Gordon Brown has unveiled plans to reduce Whitehall budgets by up to 20% in real terms over the next five years.
Whitehall savings will go into frontline services, says Mr Brown
The Treasury, HM Revenue and Customs, the Department of Work and Pensions and the Cabinet Office had all agreed to such a cut, the chancellor told MPs.
Home Office spending will be frozen and other departments must make efficiency savings of 2.5%. He said £30bn of assets would be sold off by 2010.
The cuts announced are on top of £21bn identified by 2004's Gershon Review.
"Administrative budgets which have already been frozen will now be cut not only in real terms but in cash terms, releasing extra resources for frontline services," Mr Brown said.
"These administrative savings make possible improvements in service within a Home Office budget which, as agreed, will have a flat real settlement, and settlements for the Treasury, DWP [Department for Work and Pensions], HMRC [HM Revenue and Customs] and Cabinet Office."
On job losses, Mr Brown told MPs: "We will reach the 80,000 figure by 2008."
However, David Tredinnick, the Conservative MP for Bosworth, asked why the chancellor had "chosen to put this out in a whimper ... at the end of Treasury questions".
Former Tory leader Michael Howard was also unhappy details were included as part of a response to a parliamentary question, rather than as a standalone announcement.
"Nothing could more vividly demonstrate the contempt which the chancellor has for this House [House of Commons] than the way in which he has sought to make what is in fact a statement in this underhand way."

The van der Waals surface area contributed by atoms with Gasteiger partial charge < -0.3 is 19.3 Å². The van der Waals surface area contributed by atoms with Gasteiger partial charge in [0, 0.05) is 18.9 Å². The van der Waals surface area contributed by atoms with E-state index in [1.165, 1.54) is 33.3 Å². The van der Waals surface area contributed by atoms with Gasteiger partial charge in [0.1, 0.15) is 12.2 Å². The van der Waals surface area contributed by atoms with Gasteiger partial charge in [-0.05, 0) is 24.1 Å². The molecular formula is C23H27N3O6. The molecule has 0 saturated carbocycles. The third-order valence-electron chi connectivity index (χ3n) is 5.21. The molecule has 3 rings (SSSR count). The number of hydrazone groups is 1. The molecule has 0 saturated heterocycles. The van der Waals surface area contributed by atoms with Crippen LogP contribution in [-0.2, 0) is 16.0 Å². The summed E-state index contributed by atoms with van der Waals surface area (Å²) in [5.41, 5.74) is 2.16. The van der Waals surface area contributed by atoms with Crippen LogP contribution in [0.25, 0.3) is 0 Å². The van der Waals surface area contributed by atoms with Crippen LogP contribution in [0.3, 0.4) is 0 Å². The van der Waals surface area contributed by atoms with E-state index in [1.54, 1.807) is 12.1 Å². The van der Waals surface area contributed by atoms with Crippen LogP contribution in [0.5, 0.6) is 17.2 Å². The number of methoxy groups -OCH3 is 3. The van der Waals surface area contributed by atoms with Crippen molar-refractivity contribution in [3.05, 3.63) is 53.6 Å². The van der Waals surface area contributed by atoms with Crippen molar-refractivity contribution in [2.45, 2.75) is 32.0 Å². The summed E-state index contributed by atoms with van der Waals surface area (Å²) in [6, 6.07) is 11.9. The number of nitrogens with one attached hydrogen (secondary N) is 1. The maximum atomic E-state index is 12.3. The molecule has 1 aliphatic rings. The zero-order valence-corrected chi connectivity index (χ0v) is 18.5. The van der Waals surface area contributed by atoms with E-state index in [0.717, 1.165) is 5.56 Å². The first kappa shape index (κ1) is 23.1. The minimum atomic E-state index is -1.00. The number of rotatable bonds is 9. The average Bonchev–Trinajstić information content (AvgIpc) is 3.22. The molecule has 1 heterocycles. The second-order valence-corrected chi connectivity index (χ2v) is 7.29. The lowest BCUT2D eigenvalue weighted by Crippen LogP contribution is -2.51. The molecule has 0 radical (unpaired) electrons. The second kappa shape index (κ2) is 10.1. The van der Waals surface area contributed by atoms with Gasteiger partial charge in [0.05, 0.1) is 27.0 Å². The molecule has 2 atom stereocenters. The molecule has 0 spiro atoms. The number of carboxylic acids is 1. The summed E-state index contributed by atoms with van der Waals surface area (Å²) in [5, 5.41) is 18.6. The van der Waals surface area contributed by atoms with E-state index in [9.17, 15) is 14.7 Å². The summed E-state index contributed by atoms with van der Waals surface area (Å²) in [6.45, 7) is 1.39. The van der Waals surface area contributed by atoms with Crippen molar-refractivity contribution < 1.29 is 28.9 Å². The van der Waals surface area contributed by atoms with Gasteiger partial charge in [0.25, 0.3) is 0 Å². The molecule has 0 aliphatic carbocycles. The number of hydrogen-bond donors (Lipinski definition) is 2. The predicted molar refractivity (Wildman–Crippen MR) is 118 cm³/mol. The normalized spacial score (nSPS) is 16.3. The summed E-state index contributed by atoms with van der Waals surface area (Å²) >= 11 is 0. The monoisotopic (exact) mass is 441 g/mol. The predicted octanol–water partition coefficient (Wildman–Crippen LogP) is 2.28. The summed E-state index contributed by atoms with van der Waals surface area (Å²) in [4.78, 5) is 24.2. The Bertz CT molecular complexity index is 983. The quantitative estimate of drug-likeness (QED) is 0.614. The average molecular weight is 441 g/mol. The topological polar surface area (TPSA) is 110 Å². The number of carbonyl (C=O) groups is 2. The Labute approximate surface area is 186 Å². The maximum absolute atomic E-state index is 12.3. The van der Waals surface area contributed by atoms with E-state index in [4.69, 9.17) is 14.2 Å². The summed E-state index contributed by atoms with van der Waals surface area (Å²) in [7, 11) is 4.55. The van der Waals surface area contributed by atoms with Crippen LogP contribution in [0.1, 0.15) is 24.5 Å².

He said it showed Mr Brown's "childish desire to avoid giving the financial spokesman of the opposition parties advance sight of what he was going to say".
'Priority for people'
Mr Brown replied that the government was "finding savings in administration", and "imposing" both efficiency savings and asset sales.
"The purpose of that is to release resources for frontline services," the chancellor said.
"We will bring forward further proposals for the next spending round so that we can ensure that we get the most resources to the frontline caring services, which are the priority for this government and I know are the priority for the people of Britain."
For the Lib Dems, treasury spokesman Vince Cable criticised Mr Brown's proposals on the way the savings would be spent.
He conceded some of the money would go to "admirable objectives like child poverty".
However, Mr Cable was unhappy about spending on "massive over-runs on the NHS IT scheme, on an ID card scheme costing £15bn, on acquiring sites for new nuclear power and on advance spending on the Trident missile".
Meanwhile, in advice to the Pay Review Bodies, Mr Brown called for a 2% cap on public sector pay rises to help keep inflation under control.